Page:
Piece by piece, my body became my prison, and I was powerless to stop it. Anorexia gave me a sense of control even if it was an illusion.

I was lucky enough to get help for my eating disorder before it was too late, but the gender dysphoria that triggered it was ignored and left to fester. Just as I was instilled with shame by a society that either vilified gender diversity or completely refused to acknowledge its existence.

My shame led me to apologize to bullies who beat me up or yelled at me for being in the “wrong” bathroom because of my appearance. Because deep down I believed I deserved it.

That’s what happens when you grow up being told that your existence is a sin.

Even though I’m no longer ashamed of my gender identity, 20 years of internalized transphobia still affects me. I had found my voice as a queer activist years ago, but the scars left by decades of trauma and shame prevented my artistic voice from breaking through the surface.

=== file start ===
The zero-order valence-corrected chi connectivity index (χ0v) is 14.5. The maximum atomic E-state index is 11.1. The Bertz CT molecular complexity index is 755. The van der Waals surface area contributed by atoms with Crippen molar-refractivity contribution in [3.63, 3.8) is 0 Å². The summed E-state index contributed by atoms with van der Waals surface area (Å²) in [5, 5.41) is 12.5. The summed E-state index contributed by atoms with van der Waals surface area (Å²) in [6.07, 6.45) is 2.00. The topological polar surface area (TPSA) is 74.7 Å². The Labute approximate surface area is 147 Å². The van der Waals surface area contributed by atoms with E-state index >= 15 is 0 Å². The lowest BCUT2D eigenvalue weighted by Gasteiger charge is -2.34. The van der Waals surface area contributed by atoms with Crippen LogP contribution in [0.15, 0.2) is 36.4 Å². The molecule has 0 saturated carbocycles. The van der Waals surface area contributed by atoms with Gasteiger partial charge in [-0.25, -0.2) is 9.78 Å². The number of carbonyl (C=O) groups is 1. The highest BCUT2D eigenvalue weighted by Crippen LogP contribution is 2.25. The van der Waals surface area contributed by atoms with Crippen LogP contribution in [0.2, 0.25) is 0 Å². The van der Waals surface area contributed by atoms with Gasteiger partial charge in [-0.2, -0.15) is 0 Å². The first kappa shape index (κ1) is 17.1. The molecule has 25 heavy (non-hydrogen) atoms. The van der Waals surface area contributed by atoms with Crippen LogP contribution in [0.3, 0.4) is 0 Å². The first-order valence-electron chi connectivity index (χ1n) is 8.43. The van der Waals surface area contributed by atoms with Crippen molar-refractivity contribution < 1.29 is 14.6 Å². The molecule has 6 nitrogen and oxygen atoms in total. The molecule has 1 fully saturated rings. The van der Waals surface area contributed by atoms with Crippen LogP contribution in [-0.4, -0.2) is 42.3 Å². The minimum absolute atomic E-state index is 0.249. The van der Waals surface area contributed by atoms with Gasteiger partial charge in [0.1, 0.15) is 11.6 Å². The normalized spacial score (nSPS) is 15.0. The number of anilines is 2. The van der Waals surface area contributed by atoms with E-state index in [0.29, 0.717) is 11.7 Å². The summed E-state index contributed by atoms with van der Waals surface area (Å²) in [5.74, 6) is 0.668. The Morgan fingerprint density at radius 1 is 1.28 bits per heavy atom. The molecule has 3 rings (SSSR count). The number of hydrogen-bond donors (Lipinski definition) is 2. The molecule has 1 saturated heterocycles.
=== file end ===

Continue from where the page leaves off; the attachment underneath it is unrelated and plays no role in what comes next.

I silenced the voice of a child who – before I made myself small and quiet to survive – had fallen in love with writing and the magical power of creating.

This perfectionism was so ruthless that nothing I wrote was ever good enough. Shame had convinced me that I wasn’t good enough, and my creative writing had a lot of me in it. So by the time I got into high school, I had stopped trying.

Until decades later, when the shock and existential threat of the pandemic fractured the scars left by shame, allowing the creative waters within me to once again flow freely.

Specifically, writing a play about a trans man coming to terms with his gender identity in the midst of a zombie apocalypse. I thought it was an appropriate setting for a story written during a global viral outbreak.

I still have a lot to say

The dam is destroyed and it remains so.